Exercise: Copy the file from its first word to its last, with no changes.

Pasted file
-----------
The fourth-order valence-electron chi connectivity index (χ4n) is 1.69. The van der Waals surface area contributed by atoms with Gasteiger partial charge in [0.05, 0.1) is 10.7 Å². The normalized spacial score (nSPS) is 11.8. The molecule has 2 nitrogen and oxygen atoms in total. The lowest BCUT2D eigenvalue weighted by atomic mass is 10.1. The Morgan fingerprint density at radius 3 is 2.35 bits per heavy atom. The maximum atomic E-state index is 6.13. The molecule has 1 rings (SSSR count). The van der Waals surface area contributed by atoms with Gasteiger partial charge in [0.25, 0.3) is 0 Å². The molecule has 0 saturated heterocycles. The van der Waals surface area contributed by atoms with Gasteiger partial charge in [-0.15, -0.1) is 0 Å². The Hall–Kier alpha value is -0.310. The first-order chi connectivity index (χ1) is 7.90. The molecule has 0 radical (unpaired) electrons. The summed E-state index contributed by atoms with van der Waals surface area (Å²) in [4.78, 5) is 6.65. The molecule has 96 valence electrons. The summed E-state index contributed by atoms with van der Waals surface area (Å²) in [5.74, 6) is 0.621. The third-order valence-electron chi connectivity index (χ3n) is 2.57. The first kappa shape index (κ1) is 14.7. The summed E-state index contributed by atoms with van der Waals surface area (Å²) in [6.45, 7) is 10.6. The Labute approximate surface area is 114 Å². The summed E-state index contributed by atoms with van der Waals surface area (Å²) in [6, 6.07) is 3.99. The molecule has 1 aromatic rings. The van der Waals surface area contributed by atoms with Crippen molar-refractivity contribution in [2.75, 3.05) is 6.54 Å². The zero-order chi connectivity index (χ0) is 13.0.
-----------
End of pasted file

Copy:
The fourth-order valence-electron chi connectivity index (χ4n) is 1.69. The van der Waals surface area contributed by atoms with Gasteiger partial charge in [0.05, 0.1) is 10.7 Å². The normalized spacial score (nSPS) is 11.8. The molecule has 2 nitrogen and oxygen atoms in total. The lowest BCUT2D eigenvalue weighted by atomic mass is 10.1. The Morgan fingerprint density at radius 3 is 2.35 bits per heavy atom. The maximum atomic E-state index is 6.13. The molecule has 1 rings (SSSR count). The van der Waals surface area contributed by atoms with Gasteiger partial charge in [0.25, 0.3) is 0 Å². The molecule has 0 saturated heterocycles. The van der Waals surface area contributed by atoms with Gasteiger partial charge in [-0.15, -0.1) is 0 Å². The Hall–Kier alpha value is -0.310. The first-order chi connectivity index (χ1) is 7.90. The molecule has 0 radical (unpaired) electrons. The summed E-state index contributed by atoms with van der Waals surface area (Å²) in [4.78, 5) is 6.65. The molecule has 96 valence electrons. The summed E-state index contributed by atoms with van der Waals surface area (Å²) in [5.74, 6) is 0.621. The third-order valence-electron chi connectivity index (χ3n) is 2.57. The first kappa shape index (κ1) is 14.7. The summed E-state index contributed by atoms with van der Waals surface area (Å²) in [6.45, 7) is 10.6. The Labute approximate surface area is 114 Å². The summed E-state index contributed by atoms with van der Waals surface area (Å²) in [6, 6.07) is 3.99. The molecule has 1 aromatic rings. The van der Waals surface area contributed by atoms with Crippen molar-refractivity contribution in [2.75, 3.05) is 6.54 Å². The zero-order chi connectivity index (χ0) is 13.0.